The new world order of technology
Here amid the lush mountains of Lake Tahoe in Northern California, technologists have been discussing what has been billed as "a new philosophy of progress" at the first ever Techonomy Conference.
The organisers are hoping the name will soon become common parlance but for the moment they are quite happy to explain their thinking behind the event as one that discusses the role that technology has in solving some of the world's thorniest problems from climate change to education to innovation.
"Society's problems are so grave that we have to really work to solve them more wilfully and consciously using technology in all of its guises," said conference co-founder David Kirkpatrick.
Fellow cohort Brent Schlender told attendees that because of our "constant connection to people and our inventions 24/7" the desire is there to turn this "notion of a cumulative IQ into a collective intelligence".
Mr Schlender admitted that "we are on the verge of something here though I am not quite sure what."
That is what the conference will try to define over the coming days with a little bit of help from some heavy hitters like Google CEO Eric Schmidt, Amazon founder Jeff Bezos, T Segway inventor Dean Kamen and Sun co-founder and so-called "Edison of the internet" Bill Joy.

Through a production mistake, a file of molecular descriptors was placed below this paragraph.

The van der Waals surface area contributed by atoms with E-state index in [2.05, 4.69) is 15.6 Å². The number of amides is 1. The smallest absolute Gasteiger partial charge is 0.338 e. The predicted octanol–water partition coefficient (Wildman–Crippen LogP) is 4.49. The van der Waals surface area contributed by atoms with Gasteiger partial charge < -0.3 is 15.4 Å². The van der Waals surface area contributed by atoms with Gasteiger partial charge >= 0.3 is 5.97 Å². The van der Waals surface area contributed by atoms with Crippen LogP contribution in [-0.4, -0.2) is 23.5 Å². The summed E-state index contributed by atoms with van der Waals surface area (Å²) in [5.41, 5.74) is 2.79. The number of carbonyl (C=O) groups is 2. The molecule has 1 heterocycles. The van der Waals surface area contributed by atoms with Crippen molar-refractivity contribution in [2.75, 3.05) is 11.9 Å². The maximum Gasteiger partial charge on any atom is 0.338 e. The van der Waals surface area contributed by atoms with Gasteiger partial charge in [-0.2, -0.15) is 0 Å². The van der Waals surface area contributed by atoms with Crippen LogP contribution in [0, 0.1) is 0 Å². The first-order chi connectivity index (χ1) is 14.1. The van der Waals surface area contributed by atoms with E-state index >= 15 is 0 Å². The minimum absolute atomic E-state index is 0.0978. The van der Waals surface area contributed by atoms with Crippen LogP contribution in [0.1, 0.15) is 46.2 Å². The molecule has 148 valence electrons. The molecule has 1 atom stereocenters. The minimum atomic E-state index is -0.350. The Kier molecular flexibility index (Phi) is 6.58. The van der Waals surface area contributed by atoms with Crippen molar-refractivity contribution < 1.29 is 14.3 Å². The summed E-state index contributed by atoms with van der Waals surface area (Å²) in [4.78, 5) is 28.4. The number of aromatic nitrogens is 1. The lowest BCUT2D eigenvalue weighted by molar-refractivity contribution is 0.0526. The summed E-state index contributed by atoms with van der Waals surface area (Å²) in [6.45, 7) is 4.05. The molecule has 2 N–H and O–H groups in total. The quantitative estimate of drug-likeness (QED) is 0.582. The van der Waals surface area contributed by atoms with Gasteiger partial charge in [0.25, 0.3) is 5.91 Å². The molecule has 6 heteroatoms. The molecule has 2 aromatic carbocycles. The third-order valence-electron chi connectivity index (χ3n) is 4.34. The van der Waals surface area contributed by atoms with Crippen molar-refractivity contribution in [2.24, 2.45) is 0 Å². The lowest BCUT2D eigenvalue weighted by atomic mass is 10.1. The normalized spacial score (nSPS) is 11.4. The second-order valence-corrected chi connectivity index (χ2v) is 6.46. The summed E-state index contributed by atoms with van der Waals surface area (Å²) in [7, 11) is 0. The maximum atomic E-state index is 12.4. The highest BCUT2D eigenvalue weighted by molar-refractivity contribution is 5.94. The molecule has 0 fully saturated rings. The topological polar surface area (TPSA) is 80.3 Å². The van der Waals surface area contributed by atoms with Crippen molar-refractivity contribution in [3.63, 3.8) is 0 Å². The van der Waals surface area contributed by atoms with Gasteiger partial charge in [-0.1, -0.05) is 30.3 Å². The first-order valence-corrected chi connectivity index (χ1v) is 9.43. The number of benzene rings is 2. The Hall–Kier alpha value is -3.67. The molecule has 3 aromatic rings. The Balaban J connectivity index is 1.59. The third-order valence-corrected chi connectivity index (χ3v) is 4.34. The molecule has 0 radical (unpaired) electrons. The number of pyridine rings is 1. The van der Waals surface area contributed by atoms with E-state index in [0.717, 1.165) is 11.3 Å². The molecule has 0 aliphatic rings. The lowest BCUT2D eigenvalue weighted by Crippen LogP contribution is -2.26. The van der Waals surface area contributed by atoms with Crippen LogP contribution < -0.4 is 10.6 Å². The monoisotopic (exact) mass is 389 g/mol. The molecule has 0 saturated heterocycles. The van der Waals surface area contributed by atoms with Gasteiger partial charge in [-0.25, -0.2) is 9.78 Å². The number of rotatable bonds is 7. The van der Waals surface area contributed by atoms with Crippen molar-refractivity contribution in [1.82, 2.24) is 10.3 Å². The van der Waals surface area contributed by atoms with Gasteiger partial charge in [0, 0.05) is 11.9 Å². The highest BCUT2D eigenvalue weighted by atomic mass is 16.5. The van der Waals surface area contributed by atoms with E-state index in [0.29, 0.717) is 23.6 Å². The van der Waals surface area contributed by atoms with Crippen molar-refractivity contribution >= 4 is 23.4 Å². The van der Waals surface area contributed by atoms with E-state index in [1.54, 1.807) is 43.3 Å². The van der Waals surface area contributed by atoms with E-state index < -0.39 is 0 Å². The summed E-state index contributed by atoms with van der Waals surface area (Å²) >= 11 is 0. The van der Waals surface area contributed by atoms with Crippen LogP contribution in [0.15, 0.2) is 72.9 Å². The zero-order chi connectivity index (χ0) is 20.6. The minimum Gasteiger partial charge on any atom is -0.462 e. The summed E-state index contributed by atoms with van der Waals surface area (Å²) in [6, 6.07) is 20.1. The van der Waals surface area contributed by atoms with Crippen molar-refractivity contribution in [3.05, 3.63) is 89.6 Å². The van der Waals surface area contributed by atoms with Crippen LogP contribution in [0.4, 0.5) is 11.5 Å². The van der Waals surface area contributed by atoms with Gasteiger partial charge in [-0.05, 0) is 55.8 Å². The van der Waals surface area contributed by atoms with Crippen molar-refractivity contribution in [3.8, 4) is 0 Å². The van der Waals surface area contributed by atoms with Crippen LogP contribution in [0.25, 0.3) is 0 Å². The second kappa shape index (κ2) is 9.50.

Bill Gates is due at the end of the week to wrap things up.
At the heart of everything here is the role of technology and its ability to solve problems.
While Kevin Kelly, co-founder of Wired Magazine, said that "technology is the most powerful force in the world", Google's Mr Schmidt countered this with the comment that "I spend most of my time assuming the world is not ready for the technology revolution that is happening."
Mr Kirkpatrick said those that don't get on board the technology train risk being left behind and losing out to the rest of society.
Over dinner, under a sky of glittering stars, Mr Bezos said that thanks to technology the "balance of power is shifting away from companies to the consumer."
In a discussion about building an internet treasure he said that "the key ingredient is extraordinary luck. Planetary alignment - that's the big one," explained Mr Bezos.
He also added that hiring top-notch operators was crucial and that "teams win".
Mr Schmidt agreed and said for him it was about hiring "young people who are willing to challenge things."
But he also noted that more needs to be done to attract young talent which should be regarded as "a national treasure".
John Doerr of venture capital firm Kleiner Perkins Caufield Byers which has invested in all the big Silicon Valley names including Amazon and Google said that "there has never been a better time to be an entrepreneur" and that President Obama's "agenda should be an innovation agenda".
Dean Kamen pointed to energy as the next big thing for entrepreneurs to get involved in and noted that banning all passenger cars would result in 2% of energy savings.
Suggestions for this high-flying crowd to take to public transport raised a few laughs.
Here in Lake Tahoe, the gondola is proving a popular mode of transport.